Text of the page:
Lean automation offers higher product quality; less wiring, programming time
Inside Machines: OPA Consulting Services weaves modular manufacturing, higher controls performance, into high-end fabric production. The Quantum Group achieves 10%-15% improvements in woven product quality with 50% less I/O wiring time and 30% less programming time.
The textiles industry has changed dramatically over the years, but specialty yarns and woven fabrics made of advanced materials continue to be a factor in U.S. manufacturing. OPA Consulting Services, a group of knowledgeable engineers based in Colfax, N.C., with more than 30 years of experience in industrial automation and control systems provides its clients with manufacturing technology to stay globally competitive in the textiles marketplace. Typical service technologies include new and retrofit plastic extrusion machines for the manufacturing of advanced fabrics and loom retrofits.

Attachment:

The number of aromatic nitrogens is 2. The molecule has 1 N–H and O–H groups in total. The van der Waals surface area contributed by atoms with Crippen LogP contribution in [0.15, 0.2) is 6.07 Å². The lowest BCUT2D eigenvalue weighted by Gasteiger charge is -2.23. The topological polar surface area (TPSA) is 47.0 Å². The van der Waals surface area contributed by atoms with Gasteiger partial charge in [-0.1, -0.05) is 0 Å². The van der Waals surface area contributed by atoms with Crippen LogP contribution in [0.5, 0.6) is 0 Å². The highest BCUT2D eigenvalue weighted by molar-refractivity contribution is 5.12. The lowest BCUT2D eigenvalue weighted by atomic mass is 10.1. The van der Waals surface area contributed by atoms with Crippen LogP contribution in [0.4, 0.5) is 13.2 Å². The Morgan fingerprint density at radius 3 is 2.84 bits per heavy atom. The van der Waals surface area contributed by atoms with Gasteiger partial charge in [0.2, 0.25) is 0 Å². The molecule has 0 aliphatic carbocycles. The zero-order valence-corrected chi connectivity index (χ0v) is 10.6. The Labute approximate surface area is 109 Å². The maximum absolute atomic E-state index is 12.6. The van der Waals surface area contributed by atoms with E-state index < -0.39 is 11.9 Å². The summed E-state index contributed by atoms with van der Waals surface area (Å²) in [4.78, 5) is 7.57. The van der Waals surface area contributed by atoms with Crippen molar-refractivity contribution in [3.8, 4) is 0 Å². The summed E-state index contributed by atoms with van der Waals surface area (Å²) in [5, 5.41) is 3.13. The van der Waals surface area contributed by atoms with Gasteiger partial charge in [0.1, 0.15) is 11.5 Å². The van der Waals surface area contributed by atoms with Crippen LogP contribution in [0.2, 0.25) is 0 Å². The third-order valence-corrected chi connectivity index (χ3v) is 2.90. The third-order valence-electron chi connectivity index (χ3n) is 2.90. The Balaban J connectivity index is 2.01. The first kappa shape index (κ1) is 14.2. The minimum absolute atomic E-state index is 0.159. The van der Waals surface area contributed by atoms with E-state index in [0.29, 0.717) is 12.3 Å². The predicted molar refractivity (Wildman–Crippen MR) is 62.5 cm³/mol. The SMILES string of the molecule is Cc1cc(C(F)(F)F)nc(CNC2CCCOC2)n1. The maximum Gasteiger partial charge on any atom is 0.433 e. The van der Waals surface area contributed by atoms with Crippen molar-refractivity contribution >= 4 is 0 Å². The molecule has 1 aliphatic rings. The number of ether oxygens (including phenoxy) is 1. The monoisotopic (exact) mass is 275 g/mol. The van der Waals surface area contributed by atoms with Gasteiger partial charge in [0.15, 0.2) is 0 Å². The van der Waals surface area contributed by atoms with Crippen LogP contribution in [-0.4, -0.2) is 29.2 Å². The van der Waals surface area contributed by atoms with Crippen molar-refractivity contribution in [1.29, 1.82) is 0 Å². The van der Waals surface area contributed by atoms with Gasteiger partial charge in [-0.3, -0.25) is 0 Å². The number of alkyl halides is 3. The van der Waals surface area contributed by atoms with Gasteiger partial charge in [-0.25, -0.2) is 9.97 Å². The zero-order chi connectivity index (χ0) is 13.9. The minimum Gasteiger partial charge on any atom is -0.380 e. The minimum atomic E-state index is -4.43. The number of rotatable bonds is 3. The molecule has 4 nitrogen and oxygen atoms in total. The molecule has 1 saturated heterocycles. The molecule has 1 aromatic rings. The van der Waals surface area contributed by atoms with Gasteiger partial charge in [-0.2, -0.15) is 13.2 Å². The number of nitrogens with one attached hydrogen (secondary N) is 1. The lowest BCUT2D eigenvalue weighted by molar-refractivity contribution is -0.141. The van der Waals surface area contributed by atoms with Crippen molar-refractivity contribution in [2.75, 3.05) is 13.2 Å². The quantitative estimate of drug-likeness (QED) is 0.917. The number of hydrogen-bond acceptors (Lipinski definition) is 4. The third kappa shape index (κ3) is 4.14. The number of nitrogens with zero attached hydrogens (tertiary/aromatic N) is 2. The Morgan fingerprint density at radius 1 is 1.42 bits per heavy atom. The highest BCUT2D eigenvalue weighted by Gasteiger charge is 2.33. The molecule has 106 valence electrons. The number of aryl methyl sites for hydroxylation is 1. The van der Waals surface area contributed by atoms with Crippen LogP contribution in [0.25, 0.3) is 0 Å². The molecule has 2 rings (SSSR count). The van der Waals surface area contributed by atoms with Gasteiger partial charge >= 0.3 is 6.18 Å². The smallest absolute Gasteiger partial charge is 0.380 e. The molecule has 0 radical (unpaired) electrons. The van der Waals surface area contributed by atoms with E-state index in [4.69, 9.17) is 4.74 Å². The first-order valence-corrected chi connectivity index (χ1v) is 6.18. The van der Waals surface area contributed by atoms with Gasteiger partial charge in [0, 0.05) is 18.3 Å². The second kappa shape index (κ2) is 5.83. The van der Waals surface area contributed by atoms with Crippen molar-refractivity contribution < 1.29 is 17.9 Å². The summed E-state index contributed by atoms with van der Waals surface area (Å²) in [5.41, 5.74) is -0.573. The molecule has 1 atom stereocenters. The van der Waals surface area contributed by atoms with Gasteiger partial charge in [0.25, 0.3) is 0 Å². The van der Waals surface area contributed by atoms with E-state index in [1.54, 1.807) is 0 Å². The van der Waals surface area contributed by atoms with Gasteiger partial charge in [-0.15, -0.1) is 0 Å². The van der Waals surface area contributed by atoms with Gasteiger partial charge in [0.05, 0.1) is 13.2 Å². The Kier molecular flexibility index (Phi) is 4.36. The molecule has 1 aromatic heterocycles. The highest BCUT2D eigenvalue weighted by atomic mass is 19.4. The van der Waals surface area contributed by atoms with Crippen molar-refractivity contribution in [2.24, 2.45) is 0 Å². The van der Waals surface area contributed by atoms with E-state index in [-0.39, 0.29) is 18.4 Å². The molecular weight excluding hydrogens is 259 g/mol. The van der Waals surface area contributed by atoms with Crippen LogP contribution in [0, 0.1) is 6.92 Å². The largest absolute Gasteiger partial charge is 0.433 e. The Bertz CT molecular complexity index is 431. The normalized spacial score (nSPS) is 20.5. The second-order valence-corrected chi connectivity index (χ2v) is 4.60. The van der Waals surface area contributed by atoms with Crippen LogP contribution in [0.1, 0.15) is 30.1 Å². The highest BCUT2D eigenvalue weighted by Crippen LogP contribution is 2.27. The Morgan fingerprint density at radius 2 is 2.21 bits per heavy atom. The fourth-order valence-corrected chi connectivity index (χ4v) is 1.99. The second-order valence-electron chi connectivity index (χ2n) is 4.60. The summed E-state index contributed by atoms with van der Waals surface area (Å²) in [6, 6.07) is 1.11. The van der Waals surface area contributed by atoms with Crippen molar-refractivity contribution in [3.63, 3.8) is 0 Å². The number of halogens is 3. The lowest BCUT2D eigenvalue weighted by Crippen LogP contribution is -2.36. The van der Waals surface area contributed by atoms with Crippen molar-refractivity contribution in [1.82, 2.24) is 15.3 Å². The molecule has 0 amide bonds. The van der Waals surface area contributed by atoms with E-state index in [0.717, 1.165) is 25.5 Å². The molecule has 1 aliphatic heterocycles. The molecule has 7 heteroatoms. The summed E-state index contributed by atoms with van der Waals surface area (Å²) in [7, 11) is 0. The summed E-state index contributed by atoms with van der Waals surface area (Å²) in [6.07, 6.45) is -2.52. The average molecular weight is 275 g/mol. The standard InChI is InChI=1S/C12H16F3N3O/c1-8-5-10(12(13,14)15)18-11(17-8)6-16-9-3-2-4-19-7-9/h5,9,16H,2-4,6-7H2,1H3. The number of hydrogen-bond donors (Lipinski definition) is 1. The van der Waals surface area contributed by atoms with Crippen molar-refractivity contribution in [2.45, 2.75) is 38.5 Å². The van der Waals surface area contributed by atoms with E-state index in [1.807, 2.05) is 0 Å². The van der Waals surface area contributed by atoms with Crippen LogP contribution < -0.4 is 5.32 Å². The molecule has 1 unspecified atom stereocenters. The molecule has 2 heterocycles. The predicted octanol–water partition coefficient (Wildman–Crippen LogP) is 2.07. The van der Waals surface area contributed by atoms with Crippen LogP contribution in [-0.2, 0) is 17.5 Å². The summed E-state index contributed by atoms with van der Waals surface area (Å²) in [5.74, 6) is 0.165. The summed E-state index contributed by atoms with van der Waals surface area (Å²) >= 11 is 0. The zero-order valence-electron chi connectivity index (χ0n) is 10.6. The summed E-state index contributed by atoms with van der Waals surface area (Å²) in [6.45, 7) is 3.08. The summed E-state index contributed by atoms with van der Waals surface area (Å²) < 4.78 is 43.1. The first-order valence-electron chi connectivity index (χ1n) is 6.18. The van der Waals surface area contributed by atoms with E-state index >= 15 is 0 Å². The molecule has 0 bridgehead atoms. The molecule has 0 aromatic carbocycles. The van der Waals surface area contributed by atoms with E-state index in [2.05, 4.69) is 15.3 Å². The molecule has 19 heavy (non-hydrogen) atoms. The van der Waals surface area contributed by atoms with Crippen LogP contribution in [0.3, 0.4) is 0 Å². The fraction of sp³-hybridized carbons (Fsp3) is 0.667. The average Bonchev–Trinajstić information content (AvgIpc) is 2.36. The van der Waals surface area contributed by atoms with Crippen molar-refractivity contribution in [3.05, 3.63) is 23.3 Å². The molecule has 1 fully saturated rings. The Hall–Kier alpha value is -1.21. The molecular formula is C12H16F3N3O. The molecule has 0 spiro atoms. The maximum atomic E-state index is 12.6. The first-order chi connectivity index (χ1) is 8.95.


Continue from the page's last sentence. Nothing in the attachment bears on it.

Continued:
To best serve clients in the cost-sensitive U.S. textile industry, OPA Consulting Services conducts R&D on new automation and controls technology. The familiar mantra "do more with less" applies to all projects. This requires lean automation solutions that can multi-task, handling the work of previously separate hardware controls devices.
"It can be a challenge to specify the right automation controller for the job when the customer needs maximum performance in their manufacturing process while continuously reducing the capital investment costs," explained George Lipovan, president, OPA Consulting Services Inc. "Experts at OPA Consulting Services have developed a knack for striking this delicate balance."